How Does Cloud Computing with Dataforma Benefit the Environment?
Finding ways to make a business more environmentally offers substantial payoffs. It can lower the cost of doing business and speed up your work. Energy efficiency has also become a major selling point, helping businesses attract and keep new customers.
Energy efficiency and environmental sustainability are one of the biggest consumer trends of the past decade. Nine in ten consumers expect businesses to be socially and environmentally responsible.
Many consumers are willing to pay more for environmentally friendly products. A survey showed just how important sustainability is for customers:
- 57% would purchase a lower quality product if it was more environmentally sustainable
- 84% of customers consider social or environmental sustainability when deciding where to shop
- 88% will be more loyal to a company that’s environmentally efficient
The demand for environmental sustainability doesn’t stop at the supermarket. Environmental efficiency at home is a $240 billion dollar industry. Nearly three in four homeowners say that energy efficiency is one of their top priorities. As a result, demand for energy efficient construction, HVAC and electrical has taken off.
With these potential benefits, it’s no surprise that more construction businesses and contractors are taking a look at the environmental impact of their businesses. From reconsidering where to source materials to getting Energy Star or LEED-certified products, there are multiple ways to tap into this lucrative market.
What is the Environmental Impact of Business Computing with Dataforma?
If your business is like many others, energy efficiency isn’t your bottom line. Sure, it’s nice to have. But expensive energy efficiency projects aren’t easy on a small budget. That means it’s important to know that you’ll be getting good value from your initiative, before you make an investment.
So it’s good to know that little changes — like energy efficient computers in your office — can make a big difference, financially and environmentally. And with the growing range of software offered via cloud computing, especially with Dataforma, you have more choices than ever.
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If your business is already using slates, tablets, or phones in the field, your field contractors are already using some of the lowest energy use electronics available.
The bad news is that most small business computers aren’t that energy efficient. Because many businesses leave their computers on while they’re not using them, they actually end up paying for more energy than they need. One study showed that the average desktop computer in a small business was used for only 5 to 10 percent of the time!
Private servers fare even worse. The average server uses between 1,314 and 2,600 Kilowatt hours of electricity each year. Finding a more energy efficient alternative to your server can make a big impact on your bottom line.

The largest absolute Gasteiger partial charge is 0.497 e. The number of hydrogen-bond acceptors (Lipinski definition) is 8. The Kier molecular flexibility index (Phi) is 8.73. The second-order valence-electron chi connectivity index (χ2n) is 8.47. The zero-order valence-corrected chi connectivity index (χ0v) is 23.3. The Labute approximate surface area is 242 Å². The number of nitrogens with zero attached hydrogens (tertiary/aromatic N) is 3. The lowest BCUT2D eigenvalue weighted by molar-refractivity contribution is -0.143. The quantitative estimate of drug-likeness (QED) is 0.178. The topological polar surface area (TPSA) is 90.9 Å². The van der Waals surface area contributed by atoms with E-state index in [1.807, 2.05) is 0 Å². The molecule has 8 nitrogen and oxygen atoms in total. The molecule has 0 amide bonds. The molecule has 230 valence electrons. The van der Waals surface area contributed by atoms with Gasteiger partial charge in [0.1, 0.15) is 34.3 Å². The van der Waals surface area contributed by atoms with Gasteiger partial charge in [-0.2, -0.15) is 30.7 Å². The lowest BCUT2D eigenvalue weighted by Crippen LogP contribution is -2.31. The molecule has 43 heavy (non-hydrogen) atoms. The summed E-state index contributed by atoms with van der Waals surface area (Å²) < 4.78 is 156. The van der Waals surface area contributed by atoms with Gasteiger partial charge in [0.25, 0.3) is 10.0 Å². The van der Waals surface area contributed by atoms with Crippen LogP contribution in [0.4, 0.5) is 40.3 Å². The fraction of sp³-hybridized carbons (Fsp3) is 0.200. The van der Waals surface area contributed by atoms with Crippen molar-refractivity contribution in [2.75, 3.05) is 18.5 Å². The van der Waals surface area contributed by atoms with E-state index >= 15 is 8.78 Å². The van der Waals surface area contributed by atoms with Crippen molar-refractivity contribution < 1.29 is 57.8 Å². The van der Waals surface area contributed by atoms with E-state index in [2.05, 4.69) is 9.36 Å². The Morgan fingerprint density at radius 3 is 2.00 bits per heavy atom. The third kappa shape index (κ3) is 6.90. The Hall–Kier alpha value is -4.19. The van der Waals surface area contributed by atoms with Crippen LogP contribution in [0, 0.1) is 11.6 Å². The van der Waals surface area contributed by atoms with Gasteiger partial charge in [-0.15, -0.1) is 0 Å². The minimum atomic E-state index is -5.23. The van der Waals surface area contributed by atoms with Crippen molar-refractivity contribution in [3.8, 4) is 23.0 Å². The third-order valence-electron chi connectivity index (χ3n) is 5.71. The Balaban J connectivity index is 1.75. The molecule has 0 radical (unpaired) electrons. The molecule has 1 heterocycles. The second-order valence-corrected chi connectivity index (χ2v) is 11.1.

Most businesses have two options for greening their data storage. The first option is to invest in an energy efficient server. The EnergyStar program has been certifying servers as EnergyStar compliant since 2009. These servers are about 30 percent more efficient than uncertified models.
The second option is to use cloud computing – for example, with Dataforma – instead of a physical server. This can be a cheaper and more environmentally efficient option — but only if it’s done right. Read on to find out more about the cloud computing and its impact.
What is Cloud Computing?
Cloud computing has been one of the biggest business trends of the past few years. Whether or not your business already has some experience with cloud computing, this is dramatic shift that you’ll need to adapt to.
Cloud computing might be a popular buzzword, but many people aren’t sure exactly what it means. So here’s a quick definition:
With cloud computing, your software is stored on a network-accessible remote server, instead of on a physical laptop or computer. You can access your work anywhere you have Internet access. This means that you don’t need to go to the office to access your work files. You can get them right there in the field.
Other features of cloud computing includes:
- On demand access to programs and files
- Data stored on multiple servers instead of on a single computer
- Rent storage space in large data centers instead of providing data storage in your office
- Pay as you go pricing instead of buying software outright
Although cloud computing has been a buzzword for the last few years, it’s actually a much older concept. One computer pioneer, J.C.R. Licklider, talked about creating an Internet that would let you access documents from anywhere way back in 1969. Salesforce became the first major company to use cloud computing in 1999.
Public clouds, like Amazon Web Services, made cloud computing possible for many more businesses. Instead of paying for lots of storage space, businesses are able to scale their data storage — and costs — with their needs.
Today, most businesses use at least some form of cloud computing. In fact, one survey showed that 95% of all businesses used software delivered via cloud computing. It’s even more common for individuals. Cloud computing makes it possible to access email, Facebook, and your banking software on the go. It’s also what Netflix uses to deliver TV shows to your computer.